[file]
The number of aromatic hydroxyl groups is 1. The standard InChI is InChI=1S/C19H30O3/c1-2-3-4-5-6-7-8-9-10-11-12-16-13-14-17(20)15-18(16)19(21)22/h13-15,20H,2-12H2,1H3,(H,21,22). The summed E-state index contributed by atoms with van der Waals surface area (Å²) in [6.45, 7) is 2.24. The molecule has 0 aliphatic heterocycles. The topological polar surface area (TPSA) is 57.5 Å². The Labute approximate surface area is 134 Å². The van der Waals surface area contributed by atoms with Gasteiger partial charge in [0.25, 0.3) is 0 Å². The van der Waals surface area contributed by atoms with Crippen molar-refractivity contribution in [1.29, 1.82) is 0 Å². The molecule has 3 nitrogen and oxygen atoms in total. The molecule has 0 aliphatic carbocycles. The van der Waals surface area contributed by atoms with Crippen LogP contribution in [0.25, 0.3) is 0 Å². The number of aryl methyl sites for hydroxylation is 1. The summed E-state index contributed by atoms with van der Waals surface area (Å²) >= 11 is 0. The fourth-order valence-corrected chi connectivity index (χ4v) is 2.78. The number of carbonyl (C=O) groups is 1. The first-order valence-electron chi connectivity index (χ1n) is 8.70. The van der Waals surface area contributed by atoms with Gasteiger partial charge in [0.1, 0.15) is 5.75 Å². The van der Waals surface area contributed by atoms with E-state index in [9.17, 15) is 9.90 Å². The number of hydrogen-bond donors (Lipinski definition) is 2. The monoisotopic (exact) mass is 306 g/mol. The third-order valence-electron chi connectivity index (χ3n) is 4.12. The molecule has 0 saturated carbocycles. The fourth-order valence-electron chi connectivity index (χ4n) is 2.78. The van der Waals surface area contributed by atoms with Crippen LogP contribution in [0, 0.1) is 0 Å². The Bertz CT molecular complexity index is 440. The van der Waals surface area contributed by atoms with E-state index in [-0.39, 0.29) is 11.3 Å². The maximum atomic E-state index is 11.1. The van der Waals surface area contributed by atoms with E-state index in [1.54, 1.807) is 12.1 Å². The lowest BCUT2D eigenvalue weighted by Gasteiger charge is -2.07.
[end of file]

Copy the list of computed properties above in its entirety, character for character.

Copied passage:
The number of aromatic hydroxyl groups is 1. The standard InChI is InChI=1S/C19H30O3/c1-2-3-4-5-6-7-8-9-10-11-12-16-13-14-17(20)15-18(16)19(21)22/h13-15,20H,2-12H2,1H3,(H,21,22). The summed E-state index contributed by atoms with van der Waals surface area (Å²) in [6.45, 7) is 2.24. The molecule has 0 aliphatic heterocycles. The topological polar surface area (TPSA) is 57.5 Å². The Labute approximate surface area is 134 Å². The van der Waals surface area contributed by atoms with Gasteiger partial charge in [0.25, 0.3) is 0 Å². The van der Waals surface area contributed by atoms with Crippen molar-refractivity contribution in [1.29, 1.82) is 0 Å². The molecule has 3 nitrogen and oxygen atoms in total. The molecule has 0 aliphatic carbocycles. The van der Waals surface area contributed by atoms with Crippen LogP contribution in [0.25, 0.3) is 0 Å². The number of aryl methyl sites for hydroxylation is 1. The summed E-state index contributed by atoms with van der Waals surface area (Å²) >= 11 is 0. The fourth-order valence-corrected chi connectivity index (χ4v) is 2.78. The number of carbonyl (C=O) groups is 1. The first-order valence-electron chi connectivity index (χ1n) is 8.70. The van der Waals surface area contributed by atoms with Gasteiger partial charge in [0.1, 0.15) is 5.75 Å². The van der Waals surface area contributed by atoms with E-state index in [9.17, 15) is 9.90 Å². The number of hydrogen-bond donors (Lipinski definition) is 2. The monoisotopic (exact) mass is 306 g/mol. The third-order valence-electron chi connectivity index (χ3n) is 4.12. The molecule has 0 saturated carbocycles. The fourth-order valence-electron chi connectivity index (χ4n) is 2.78. The van der Waals surface area contributed by atoms with Crippen LogP contribution in [0, 0.1) is 0 Å². The Bertz CT molecular complexity index is 440. The van der Waals surface area contributed by atoms with E-state index in [-0.39, 0.29) is 11.3 Å². The maximum atomic E-state index is 11.1. The van der Waals surface area contributed by atoms with E-state index in [1.54, 1.807) is 12.1 Å². The lowest BCUT2D eigenvalue weighted by Gasteiger charge is -2.07.